Air quality concerns at Northport Middle School in the early 2000s led to more than 60 teacher health and safety reports that complained about odors similar to those raised this year and in 2011, documents obtained by Newsday show.
The school’s K wing, which houses classrooms and several science labs, has been closed since the spring when strong odors described as a gas or fuel smell led officials to report petroleum-based materials were being stored in a 6,800-square-foot warehouse below that part of the school.
Parents are asking the district to provide details on the history of air quality issues at the middle school and how each past incident has been resolved. Many said they plan to attend a school board meeting on Wednesday to again raise the issue with officials.
“You cannot keep putting a Band-Aid on this,” parent Nicole Mulholland said at a Sept. 28 school board meeting. “It will not go away.”
Northport-East Northport School District Superintendent Robert Banzer declined requests for an interview. A public relations agency for the district said in a statement officials have “identified, analyzed and remediated” air quality concerns and will “continue to take action to ensure a safe learning environment.”
In the reports from the early 2000s, teachers described gas, chemical and mold smells throughout the school.
- “There is an odor in [room] K-74 that makes me sick to my stomach and gives me a bad headache,” a teacher wrote in Nov. 3, 2000, a health and safety report. “Since I have been working in this building, my face gets very red and I feel as if I’m going to pass out. It happens at least once a day.”
- “Suddenly there was an extremely pungent smell of gas,” another teacher wrote in a Nov. 14, 2000, report. “The students commented on the smell and ... I immediately got a headache from the odor.”
- “I suddenly felt weak and dizzy,” another teacher wrote in a December 2000 report. A staff member “told me I was very flushed and told me to see the nurse. I did immediately. ... I had trouble focusing and comprehending what she was saying.”
District officials brought in an expert to the Sept. 28 board meeting who offered reasons to avoid doing a long-term study to track potential health effects in teachers and students who may have been exposed to chemicals.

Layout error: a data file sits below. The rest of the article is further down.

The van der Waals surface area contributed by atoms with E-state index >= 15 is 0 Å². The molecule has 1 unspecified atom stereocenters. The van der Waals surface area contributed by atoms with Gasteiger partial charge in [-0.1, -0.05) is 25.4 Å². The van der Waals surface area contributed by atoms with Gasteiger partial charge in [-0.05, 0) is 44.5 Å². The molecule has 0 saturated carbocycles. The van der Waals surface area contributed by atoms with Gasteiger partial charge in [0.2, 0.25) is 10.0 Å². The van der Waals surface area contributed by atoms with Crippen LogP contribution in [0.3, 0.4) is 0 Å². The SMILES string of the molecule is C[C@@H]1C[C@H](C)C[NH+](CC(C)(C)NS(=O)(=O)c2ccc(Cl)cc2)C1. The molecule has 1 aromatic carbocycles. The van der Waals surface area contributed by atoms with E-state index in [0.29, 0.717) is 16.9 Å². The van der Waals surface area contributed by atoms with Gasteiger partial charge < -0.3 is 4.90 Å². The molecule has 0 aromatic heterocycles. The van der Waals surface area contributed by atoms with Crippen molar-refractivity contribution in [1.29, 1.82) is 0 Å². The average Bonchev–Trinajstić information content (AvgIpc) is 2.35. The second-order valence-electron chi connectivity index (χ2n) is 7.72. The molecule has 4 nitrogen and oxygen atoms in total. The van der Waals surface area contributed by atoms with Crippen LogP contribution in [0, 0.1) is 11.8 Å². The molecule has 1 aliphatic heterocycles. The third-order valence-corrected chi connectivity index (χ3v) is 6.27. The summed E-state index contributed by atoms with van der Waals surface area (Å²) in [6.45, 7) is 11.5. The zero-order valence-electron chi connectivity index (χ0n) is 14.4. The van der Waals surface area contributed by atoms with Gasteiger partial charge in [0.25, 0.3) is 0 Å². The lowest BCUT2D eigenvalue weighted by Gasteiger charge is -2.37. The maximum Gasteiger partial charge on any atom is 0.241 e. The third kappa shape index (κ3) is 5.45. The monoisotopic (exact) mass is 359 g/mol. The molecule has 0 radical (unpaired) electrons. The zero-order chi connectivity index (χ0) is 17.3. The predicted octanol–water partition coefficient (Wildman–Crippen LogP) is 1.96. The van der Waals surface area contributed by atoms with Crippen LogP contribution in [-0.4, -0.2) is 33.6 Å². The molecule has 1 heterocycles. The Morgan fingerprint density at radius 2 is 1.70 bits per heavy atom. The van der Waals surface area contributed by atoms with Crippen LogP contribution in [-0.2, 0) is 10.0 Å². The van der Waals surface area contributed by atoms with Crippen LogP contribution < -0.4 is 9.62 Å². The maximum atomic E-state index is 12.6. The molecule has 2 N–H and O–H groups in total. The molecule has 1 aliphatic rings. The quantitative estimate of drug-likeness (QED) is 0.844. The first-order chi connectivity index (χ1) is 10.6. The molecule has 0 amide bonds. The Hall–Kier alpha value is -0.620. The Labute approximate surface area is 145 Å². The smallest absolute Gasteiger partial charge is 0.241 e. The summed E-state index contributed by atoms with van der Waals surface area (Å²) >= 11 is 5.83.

“Doing a study that would be able to conclude anything with very good certainty would be very, very, very hard,” said Dr. Lauren Zajac, an environmental science physician at Mount Sinai Hospital, who the district offered as an expert at the meeting.
District officials in April hired Ronkonkoma-based Enviroscience Consultants Inc., to conduct initial air-quality testing. The tests detected 24 volatile organic compounds — found in many commonly used products such as nail polish or gasoline — in a classroom, including four at levels above the state Department of Health’s air quality guidelines, according to reports on the district’s website.
The New York Public Employee Safety and Health Bureau had no records of complaints for Northport Middle School for the past decade and does not keep records for longer than 10 years.
In April, immediately after the discovery of products containing the chemicals and three days before Enviroscience’s air quality testing, school officials removed the materials — including a chemical used with diesel fuel, flooring and roofing adhesives, wastewater containers and paint, according to minutes of meetings from April to June among school administrators, teachers and the teachers’ union.
Some of the materials had been stored and transferred in the warehouse below the K-wing for “over 10 years,” according to the meeting minutes. The school had also been parking a vehicle beneath the classrooms, according to a June 8 letter that Banzer sent to parents.
“I taught in K-75 for 14 years, during which time I have smelled what I have described as a gas/home heating oil smell on numerous occasions,” science teacher Scott Shutka said at a Sept. 14 board meeting. He said he filed a health and safety report in 2011 because “the fuel/gas smell was so strong that it made me nauseous and gave me a headache.”
He said the smells have “waxed and waned” over the years, and that school officials notified him in 2011 that odors were “the result of a plumbing issue which had been fixed.”
A Jan. 16, 2001, memo from district officials to the Northport Middle School science department cites school and health department officials finding what they believed was the source of odors: a limestone pit used to catch contaminants and water runoff from faucets.
“The limestone pit located in classroom G-51 would appear to have been the primary source of odors and noxious fumes,” the memo reported. “The tank was remediated and sealed . . . hopefully, these problems will no longer occur.”
The Suffolk County Department of Health and Safety in 2002 considered the issue resolved after the school sealed off a cesspool believed to be the source of odors, documents show. A new cesspool was installed, conforming with the agency’s recommendations.
Parents said they want the district to provide a full accounting of past problems with air quality at the middle school.
“This is not a recent problem in this building, and every time it’s come up there’s been some cleanup and then we move on and move forward,” parent Denise Schwartz said at the Sept. 28 meeting. “There needs to be some responsibility and accountability to the staff and students who have been exposed.”